The 100,00 Strong Foundation and Schwarzman Scholars share the mission of deepening ties between the United States and China. We share the view that understanding China can no longer be an elective, but rather must be part of our core curriculum. The need is clear and urgent: America needs a workforce and leadership that is China-fluent. Regardless of economic or personal background, all Americans must understand China. This is a national imperative, one that our two governments have recognized and endorsed.

The United States and China will certainly continue to have nerve-racking strategic disagreements and robust economic competition well into the future; it is perhaps inevitable given the strength of our two nations. But confrontation is not inevitable. To avoid it, we need a deeper bench of well-trained Americans who are negotiating, competing and collaborating with their Chinese peers. As President Obama said in a letter lauding 100,000 Strong and the announcement of Schwarzman Scholars in April 2013, “Throughout history, educational exchanges have transformed students and moved nations forward in deeper understanding and mutual respect.”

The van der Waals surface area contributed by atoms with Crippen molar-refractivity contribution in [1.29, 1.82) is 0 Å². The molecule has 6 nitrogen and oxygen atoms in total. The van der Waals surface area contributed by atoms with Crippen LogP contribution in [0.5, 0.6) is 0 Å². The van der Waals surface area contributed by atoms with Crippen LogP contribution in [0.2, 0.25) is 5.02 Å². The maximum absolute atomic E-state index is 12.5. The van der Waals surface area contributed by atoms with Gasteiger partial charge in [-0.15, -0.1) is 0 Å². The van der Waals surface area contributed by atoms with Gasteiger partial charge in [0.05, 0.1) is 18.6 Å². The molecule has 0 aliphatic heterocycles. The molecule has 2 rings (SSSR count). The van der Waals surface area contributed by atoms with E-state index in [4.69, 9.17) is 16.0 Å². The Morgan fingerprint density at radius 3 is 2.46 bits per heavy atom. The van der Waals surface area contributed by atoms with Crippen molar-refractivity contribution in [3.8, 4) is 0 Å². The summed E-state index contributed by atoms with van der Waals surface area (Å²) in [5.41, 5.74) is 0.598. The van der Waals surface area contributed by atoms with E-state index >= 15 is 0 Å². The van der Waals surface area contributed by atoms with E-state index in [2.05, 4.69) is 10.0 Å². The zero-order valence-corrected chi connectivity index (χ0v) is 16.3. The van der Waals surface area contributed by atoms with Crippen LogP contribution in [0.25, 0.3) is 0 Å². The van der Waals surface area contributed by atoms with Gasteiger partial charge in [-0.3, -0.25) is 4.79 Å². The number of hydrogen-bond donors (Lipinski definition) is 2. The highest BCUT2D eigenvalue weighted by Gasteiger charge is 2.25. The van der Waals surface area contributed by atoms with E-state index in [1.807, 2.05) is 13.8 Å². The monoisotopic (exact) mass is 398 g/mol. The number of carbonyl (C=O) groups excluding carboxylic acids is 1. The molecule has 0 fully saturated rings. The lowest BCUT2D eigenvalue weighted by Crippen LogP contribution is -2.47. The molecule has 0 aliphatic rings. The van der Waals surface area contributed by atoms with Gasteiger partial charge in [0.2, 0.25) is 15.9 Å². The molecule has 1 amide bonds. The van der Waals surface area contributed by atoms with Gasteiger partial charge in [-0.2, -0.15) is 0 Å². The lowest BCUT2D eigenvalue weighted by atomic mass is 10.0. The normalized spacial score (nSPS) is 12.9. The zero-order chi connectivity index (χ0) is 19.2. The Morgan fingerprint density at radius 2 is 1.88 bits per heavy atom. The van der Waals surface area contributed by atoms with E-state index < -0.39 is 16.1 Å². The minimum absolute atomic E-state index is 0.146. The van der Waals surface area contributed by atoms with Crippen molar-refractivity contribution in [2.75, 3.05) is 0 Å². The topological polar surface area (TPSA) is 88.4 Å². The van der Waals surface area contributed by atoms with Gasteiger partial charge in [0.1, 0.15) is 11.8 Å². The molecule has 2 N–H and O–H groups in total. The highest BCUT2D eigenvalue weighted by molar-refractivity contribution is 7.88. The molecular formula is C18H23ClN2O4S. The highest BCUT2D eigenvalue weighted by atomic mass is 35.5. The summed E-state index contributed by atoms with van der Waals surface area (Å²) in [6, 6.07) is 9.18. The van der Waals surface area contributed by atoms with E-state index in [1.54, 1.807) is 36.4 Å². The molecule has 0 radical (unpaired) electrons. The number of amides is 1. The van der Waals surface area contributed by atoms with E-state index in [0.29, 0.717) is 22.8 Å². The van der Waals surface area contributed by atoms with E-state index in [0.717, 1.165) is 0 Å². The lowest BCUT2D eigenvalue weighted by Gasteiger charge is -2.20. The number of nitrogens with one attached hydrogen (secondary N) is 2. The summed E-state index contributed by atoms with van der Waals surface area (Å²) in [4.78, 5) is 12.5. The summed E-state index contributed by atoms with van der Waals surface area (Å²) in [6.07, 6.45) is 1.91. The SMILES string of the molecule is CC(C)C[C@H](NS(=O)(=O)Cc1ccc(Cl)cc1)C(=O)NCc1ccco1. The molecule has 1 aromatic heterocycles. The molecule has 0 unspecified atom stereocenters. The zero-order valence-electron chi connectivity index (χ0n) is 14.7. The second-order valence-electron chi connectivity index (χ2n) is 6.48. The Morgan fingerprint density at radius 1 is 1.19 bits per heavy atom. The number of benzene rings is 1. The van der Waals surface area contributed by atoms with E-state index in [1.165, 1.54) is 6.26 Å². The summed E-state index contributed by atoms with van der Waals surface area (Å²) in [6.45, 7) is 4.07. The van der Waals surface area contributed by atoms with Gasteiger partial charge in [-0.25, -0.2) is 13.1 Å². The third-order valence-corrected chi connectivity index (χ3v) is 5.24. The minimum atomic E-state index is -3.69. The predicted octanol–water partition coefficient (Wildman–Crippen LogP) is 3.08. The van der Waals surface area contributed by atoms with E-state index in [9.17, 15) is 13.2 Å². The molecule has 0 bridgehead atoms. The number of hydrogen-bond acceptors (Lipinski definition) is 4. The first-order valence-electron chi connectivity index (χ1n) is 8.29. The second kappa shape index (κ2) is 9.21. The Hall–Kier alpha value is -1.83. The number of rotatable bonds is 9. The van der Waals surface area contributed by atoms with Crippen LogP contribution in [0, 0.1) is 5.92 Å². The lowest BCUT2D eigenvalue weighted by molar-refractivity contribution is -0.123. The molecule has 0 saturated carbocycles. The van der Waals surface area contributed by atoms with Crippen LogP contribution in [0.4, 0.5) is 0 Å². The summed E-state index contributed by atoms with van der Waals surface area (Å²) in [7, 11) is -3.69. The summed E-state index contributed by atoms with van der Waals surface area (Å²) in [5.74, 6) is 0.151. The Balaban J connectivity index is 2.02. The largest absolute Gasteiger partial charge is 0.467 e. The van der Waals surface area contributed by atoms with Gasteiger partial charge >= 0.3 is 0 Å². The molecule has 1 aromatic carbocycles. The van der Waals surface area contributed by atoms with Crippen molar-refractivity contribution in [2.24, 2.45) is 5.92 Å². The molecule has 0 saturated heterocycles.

We can only achieve this mission with the active support from Washington and Beijing, as well as the private sectors for which this relationship is particularly consequential. When Vice President Biden talked about US-China educational exchange during the five hours of talks with President Xi Jinping in Beijing in December, the tensions lifted and hope for the future of the relationship inspired both sides. We can draw on that, but we need to invest in it first through our young people. It is the most important investment both sides can make in our shared future.

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About the Authors

Carola McGiffert is the president of the 100,000 Strong Foundation. Stephen A. Schwarzman is the chairman, CEO, and co-founder of Blackstone and founder and chairman of Schwarzman Scholars. [/box]

(Photo by Jon Parry via Flickr)

Posted by Christina Nelson